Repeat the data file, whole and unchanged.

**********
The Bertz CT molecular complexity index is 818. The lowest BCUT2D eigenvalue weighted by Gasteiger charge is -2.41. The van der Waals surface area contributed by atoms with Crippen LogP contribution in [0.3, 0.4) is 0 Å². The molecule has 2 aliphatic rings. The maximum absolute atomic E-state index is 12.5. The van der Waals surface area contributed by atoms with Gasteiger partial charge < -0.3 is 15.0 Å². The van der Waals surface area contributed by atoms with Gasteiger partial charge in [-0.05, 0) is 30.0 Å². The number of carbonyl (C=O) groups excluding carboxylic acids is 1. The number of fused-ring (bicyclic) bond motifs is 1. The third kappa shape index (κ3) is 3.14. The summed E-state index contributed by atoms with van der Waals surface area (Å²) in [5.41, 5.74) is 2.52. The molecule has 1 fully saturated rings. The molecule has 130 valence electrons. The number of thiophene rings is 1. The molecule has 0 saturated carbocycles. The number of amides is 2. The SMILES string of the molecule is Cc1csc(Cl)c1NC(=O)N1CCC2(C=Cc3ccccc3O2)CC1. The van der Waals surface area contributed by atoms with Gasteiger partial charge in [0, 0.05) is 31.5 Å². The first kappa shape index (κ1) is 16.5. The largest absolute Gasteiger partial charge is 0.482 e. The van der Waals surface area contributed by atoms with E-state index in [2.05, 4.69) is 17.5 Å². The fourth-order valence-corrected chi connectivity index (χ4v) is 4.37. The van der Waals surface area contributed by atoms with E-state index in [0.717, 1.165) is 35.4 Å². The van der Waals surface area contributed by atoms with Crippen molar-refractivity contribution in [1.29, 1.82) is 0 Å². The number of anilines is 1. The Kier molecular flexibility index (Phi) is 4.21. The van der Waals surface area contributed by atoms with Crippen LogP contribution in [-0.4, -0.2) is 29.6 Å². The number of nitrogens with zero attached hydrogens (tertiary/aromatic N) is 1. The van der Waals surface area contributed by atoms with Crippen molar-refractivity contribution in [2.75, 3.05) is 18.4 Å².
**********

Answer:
The Bertz CT molecular complexity index is 818. The lowest BCUT2D eigenvalue weighted by Gasteiger charge is -2.41. The van der Waals surface area contributed by atoms with Crippen LogP contribution in [0.3, 0.4) is 0 Å². The molecule has 2 aliphatic rings. The maximum absolute atomic E-state index is 12.5. The van der Waals surface area contributed by atoms with Gasteiger partial charge < -0.3 is 15.0 Å². The van der Waals surface area contributed by atoms with Gasteiger partial charge in [-0.05, 0) is 30.0 Å². The number of carbonyl (C=O) groups excluding carboxylic acids is 1. The number of fused-ring (bicyclic) bond motifs is 1. The third kappa shape index (κ3) is 3.14. The summed E-state index contributed by atoms with van der Waals surface area (Å²) in [5.41, 5.74) is 2.52. The molecule has 1 fully saturated rings. The molecule has 130 valence electrons. The number of thiophene rings is 1. The molecule has 0 saturated carbocycles. The number of amides is 2. The SMILES string of the molecule is Cc1csc(Cl)c1NC(=O)N1CCC2(C=Cc3ccccc3O2)CC1. The van der Waals surface area contributed by atoms with Gasteiger partial charge in [0, 0.05) is 31.5 Å². The first kappa shape index (κ1) is 16.5. The largest absolute Gasteiger partial charge is 0.482 e. The van der Waals surface area contributed by atoms with E-state index in [2.05, 4.69) is 17.5 Å². The fourth-order valence-corrected chi connectivity index (χ4v) is 4.37. The van der Waals surface area contributed by atoms with E-state index in [0.717, 1.165) is 35.4 Å². The van der Waals surface area contributed by atoms with Crippen molar-refractivity contribution in [1.29, 1.82) is 0 Å². The number of anilines is 1. The Kier molecular flexibility index (Phi) is 4.21. The van der Waals surface area contributed by atoms with Crippen LogP contribution in [-0.4, -0.2) is 29.6 Å². The number of nitrogens with zero attached hydrogens (tertiary/aromatic N) is 1. The van der Waals surface area contributed by atoms with Crippen molar-refractivity contribution in [2.75, 3.05) is 18.4 Å².